– emanresu A
    Commented Apr 26 at 7:21
  • \$\begingroup\$ Is it okay if solutions that output all matches use inconsistent separators between matches--for example, sometimes space and sometimes newline? \$\endgroup\$
    – DLosc
    Commented Apr 26 at 8:34
  • \$\begingroup\$ @DLosc I'll say no to that one, clarified the text a bit \$\endgroup\$
    – emanresu A
    Commented Apr 26 at 8:36

10 Answers 10


Python, 214 bytes

lambda r,i:g(r,i)[0]
def g(r,i,s=''):
  if c>2:R=g(k[i%2],j)
  elif c>1:
   for r in k:S,i=g(r,i);s+=S
   while i%2:S,i=g(k,j);s+=S;j=i//2;i*=c
 return R

Attempt This Online!

I guess we need at least one answer that solves the problem from scratch, so here is one. The regex is input as an AST in the following form:

(A|B) -> (ALT, [A, B])
ABC.. -> (SEQ, [A, B, C, ..])
(A)*  -> (STAR, A)
(A)?  -> (OPT, A)
a     -> 'a'

where ALT, SEQ, STAR, and OPT are integer constants.

The lambda at the top takes a regex and a 0-based index, and outputs a generated string.

The index i is treated as a stream of bits (which ends with infinitely many zeros), and all decisions are made in binary fashion:

  • Given an atom, simply return that.
  • Given an alteration (A|B), consume one bit and choose to generate from either A or B.
  • Given a sequence ABC.., consume some bits to generate from A, next bits for B, and so on.
  • Given a star (A)*, consume one bit. If it is zero, stop. Otherwise, consume some bits to generate from A and return to the beginning. This always terminates because there are only finitely many one bits in i.
  • Given (A)?, proceed similarly to (A)* but stop after the first iteration.

This solves the challenge because every finite matching string has a path that generates it, which can be encoded in a finite number of bits. It is explicitly allowed to output the same string multiple times, and this solution actually outputs the same string infinitely many times (since the bits other than the part used to encode the output can be anything).

The way of passing around the remaining bits of i is similar to passing remaining buffer in recursive descent parsing.

  • 2
    \$\begingroup\$ 205 bytes by encoding atoms as (ATOM, 'a') with ATOM=4. \$\endgroup\$
    – DLosc
    Commented Apr 26 at 7:01
  • 1
    \$\begingroup\$ 202 from DLosc's by golfing the starting lambda \$\endgroup\$
    – emanresu A
    Commented Apr 26 at 20:56
  • \$\begingroup\$ (actually 197 with SEQ=-1 and an oversight in DLosc's golfing) \$\endgroup\$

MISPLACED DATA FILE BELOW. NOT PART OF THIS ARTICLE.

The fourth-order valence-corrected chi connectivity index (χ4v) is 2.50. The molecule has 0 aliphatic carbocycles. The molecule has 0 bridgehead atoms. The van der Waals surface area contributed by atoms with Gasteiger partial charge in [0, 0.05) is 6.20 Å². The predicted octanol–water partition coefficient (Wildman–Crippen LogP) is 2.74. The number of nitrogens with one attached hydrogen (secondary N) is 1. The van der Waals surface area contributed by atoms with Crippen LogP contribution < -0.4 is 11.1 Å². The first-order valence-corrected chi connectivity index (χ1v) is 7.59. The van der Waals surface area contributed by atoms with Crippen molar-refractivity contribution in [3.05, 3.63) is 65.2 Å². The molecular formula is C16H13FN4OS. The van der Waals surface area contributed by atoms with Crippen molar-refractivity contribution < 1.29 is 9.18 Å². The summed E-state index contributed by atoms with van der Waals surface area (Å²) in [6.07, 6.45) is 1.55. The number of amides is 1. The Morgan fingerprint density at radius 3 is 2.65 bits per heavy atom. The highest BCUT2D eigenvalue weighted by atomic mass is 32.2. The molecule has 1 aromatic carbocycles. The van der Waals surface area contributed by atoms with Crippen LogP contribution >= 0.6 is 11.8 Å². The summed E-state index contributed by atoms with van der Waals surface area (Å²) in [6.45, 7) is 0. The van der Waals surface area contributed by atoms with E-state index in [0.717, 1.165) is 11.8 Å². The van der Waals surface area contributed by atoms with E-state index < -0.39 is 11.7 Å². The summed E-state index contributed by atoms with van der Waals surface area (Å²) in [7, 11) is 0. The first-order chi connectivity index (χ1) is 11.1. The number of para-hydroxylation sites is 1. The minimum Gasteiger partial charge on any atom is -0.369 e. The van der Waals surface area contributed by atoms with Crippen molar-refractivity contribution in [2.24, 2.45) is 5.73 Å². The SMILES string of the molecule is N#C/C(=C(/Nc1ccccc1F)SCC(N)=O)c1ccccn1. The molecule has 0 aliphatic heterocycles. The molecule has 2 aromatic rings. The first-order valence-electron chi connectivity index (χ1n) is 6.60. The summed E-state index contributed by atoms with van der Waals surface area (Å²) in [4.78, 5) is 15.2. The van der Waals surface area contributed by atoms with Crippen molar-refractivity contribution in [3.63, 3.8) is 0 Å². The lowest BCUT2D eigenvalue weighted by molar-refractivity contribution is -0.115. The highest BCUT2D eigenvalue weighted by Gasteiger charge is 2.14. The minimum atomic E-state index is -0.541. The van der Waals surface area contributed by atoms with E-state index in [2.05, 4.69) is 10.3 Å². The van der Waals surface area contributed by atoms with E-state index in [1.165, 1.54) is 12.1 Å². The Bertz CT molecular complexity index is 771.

– emanresu A
    Commented Apr 27 at 1:22
  • \$\begingroup\$ 195 \$\endgroup\$
    – emanresu A
    Commented Apr 27 at 1:32

JavaScript (Node.js), 72 bytes


Try it online!

  • 1
    \$\begingroup\$ @Arnauld Should be fixed. \$\endgroup\$
    – l4m2
    Commented Apr 26 at 6:57

Python + Regenerate, 49 46 bytes

-3 bytes thanks to xnor

from regenerate import*

Takes the regex from stdin and outputs all matches to stdout.

Try it online!

Regenerate is a language that does exactly this (and more). The Python code takes a line of input and calls Regenerate's main function with that regex, an empty list of program inputs, and a repetition limit of infinity.

  • 3
    \$\begingroup\$ It looks like INFINITY is float('inf') so it suffices to write 1e999 which equals that. \$\endgroup\$
    – xnor
    Commented Apr 26 at 8:25
  • \$\begingroup\$ @xnor Huh, TIL, thanks \$\endgroup\$
    – DLosc
    Commented Apr 26 at 8:29

Python, 214 211 198 195 bytes

-3 bytes thanks to emanresu A

def f(r,n=0):
 def m(r,i=-2):t,*R=r;p=lambda x,y:[a+b for a in x for b in y];return(t>3)*R or t>1and[p,list.__add__][t%2](*map(m,R))or(i<n*t)*R and[""]+p(m(R),m(r,i+1))

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Call f with a regex AST argument, get infinite matches printed to stdout. The AST is structured as follows (adapted from Bubbler's answer):

a     -> [4, 'a']
(A|B) -> [3, A, B]
AB    -> [2, A, B]
ABC   -> [2, A, [2, B, C]]
(A)*  -> [1] + A
(A)?  -> [0] + A

where [1] + A means "concatenate a 1 to the front of list A."

I've been golfing this for... a while... and it's way too late. So the detailed explanation will have to wait. The basic idea, though, is that we let n be the max repetitions for the * operator and recurse the function infinitely with increasing values of n. There's a lot of redundant output, but the correct outputs are all there.


Python + numpy, 94 bytes

def f(s,i=0):re.sub(s,"",t:=numpy.base_repr(i,36).lower())or print(t);f(s,i+1)
import re,numpy

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Uses the iterate-all-strings technique from @l4m2's answer